19 02, 2018

5 Reasons to Perform Regular Website Audits

By | 2018-02-20T10:31:47+00:00 February 19th, 2018|Categories: Higher Education, Web Development|Tags: , |Comments Off on 5 Reasons to Perform Regular Website Audits

Whether you’re preparing for a website redesign or simply looking to optimize your existing website, regular website audits are a must. Here are the 5 top reasons you need to perform regular website audits:

Usability is the Key to Engagement

What do the users of your website look for? What do they interact with and how do we ensure that they leave having had a satisfactory visit?  Optimizing the experience for your user is a matter of getting inside his or her head. Understanding their behavior is key to identifying opportunities for improvement. Concise navigation is key.

Done right, a usability audit will help you identify the shortest point between your user’s arrival and whatever it is that came looking for. In other words, it’s about goal optimization. If usability is poor, your visitor leaves without having made a purchase or having provided a lead. It’s a poor experience for everyone involved.

Accessibility Avoids Lawsuits

Accessibility is a hot button issue, especially for colleges and universities. ADA (or Americans with Disabilities Act) compliance guidelines are meant to compel institutions of higher education (and anyone in the public space) to make provisions for those with disabilities.

The DOE has become more diligent in the enforcement of ADA and specifically Title II (applying to any institution that receives federal monies from the DOE). Should the DOE’s Office of Civil Rights (OCR) find reason to file a suit against you or your school, they may very well do so.

Even more litigation results from the claims of students with disabilities. The National Federation of the Blind or the National Association of the Deaf often file complaints with the DOJ Civil Rights Division on behalf of these students.

Video accessibility (or lack thereof) is a common source of these complaints. However, ADA is complex and there are many other forms of online educational material that must also be made accessible. Develop an institutional policy that governs accessibility. Made necessary changes based on this policy. It may be advisable to consult an expert in ADA accessibility or a web development professional before developing such a policy.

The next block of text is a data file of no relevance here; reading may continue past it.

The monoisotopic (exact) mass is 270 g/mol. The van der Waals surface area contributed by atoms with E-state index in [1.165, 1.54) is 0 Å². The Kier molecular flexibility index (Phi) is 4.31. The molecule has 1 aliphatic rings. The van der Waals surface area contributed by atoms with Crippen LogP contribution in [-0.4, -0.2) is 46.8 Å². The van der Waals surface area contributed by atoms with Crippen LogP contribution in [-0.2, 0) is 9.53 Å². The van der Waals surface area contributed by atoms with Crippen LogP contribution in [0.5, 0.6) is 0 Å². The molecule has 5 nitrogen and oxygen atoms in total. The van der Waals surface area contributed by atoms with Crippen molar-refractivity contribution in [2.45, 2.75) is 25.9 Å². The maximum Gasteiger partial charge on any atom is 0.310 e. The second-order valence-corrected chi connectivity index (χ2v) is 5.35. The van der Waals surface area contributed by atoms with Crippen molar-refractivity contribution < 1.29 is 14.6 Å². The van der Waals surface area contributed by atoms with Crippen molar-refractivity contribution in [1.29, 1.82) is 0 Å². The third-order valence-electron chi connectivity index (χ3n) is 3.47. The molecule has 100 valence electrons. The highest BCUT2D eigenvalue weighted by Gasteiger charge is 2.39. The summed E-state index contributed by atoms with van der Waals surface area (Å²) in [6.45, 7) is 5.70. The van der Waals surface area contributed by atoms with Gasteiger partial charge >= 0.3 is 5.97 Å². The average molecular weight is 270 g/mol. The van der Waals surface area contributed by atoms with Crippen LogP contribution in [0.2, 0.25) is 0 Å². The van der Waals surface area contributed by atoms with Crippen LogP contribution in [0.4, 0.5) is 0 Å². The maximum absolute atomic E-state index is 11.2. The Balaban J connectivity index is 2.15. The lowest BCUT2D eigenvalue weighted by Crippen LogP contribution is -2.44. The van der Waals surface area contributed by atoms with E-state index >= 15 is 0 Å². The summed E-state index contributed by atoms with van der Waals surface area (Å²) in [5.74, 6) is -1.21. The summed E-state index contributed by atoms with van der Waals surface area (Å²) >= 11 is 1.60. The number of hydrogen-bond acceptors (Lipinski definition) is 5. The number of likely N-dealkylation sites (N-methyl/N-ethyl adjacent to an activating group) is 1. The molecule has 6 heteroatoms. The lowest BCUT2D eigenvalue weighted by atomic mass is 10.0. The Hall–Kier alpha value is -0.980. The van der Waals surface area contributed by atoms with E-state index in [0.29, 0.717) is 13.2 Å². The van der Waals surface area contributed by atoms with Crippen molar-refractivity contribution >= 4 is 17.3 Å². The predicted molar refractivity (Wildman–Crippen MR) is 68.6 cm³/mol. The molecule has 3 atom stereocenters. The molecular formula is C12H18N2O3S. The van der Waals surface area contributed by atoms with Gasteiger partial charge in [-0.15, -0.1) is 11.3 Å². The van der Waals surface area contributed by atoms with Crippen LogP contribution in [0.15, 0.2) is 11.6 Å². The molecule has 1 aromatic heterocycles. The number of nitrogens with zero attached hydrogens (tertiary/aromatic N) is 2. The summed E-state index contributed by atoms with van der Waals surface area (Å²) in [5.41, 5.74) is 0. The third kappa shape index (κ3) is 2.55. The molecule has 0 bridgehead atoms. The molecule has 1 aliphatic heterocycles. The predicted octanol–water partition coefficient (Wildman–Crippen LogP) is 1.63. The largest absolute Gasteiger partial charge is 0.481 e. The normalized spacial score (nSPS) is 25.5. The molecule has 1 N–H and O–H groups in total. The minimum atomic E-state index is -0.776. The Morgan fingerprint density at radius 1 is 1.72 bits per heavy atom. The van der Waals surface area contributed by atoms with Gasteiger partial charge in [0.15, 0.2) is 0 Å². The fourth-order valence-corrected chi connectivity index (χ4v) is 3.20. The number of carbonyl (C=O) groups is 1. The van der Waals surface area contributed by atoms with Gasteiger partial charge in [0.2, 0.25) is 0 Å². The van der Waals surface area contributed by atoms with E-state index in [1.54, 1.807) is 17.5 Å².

ADA compliance can be difficult to interpret and even harder to implement. However, after a thorough audit, a qualified web developer will have a good idea where you stand and what you should do to get up to speed with ADA compliance guidelines.

Speaking of speed…

Load Speed: You get one chance at a 1st impression

Load speed (or the time it takes for a page to fully load) is important for the most basic of reasons. Research suggests that if a page takes in excess of 3 seconds to load, you’ve already lost 25% of your users. A similar thing happens with conversions. For each second of increased speed, you can expect a 2% improvement in conversions.

Page speed is a significant factor in SEO, too. Google has incorporated page speed into its ranking algorithm since 2010 and it has since placed even greater importance on this factor.

Dense image files and overuse of javascript are common culprits when page speed is below par. There are many online tools to measure and/or grade your page speed. While one can easily diagnose an issue, it may be wise to have a professional provide an insightful guide to remedy whatever may be ailing your page load time.

Optimized Forms Convert Better

Despite what some may say, there are no rules as to what works and what doesn’t. Only testing and optimization will provide you with those answers.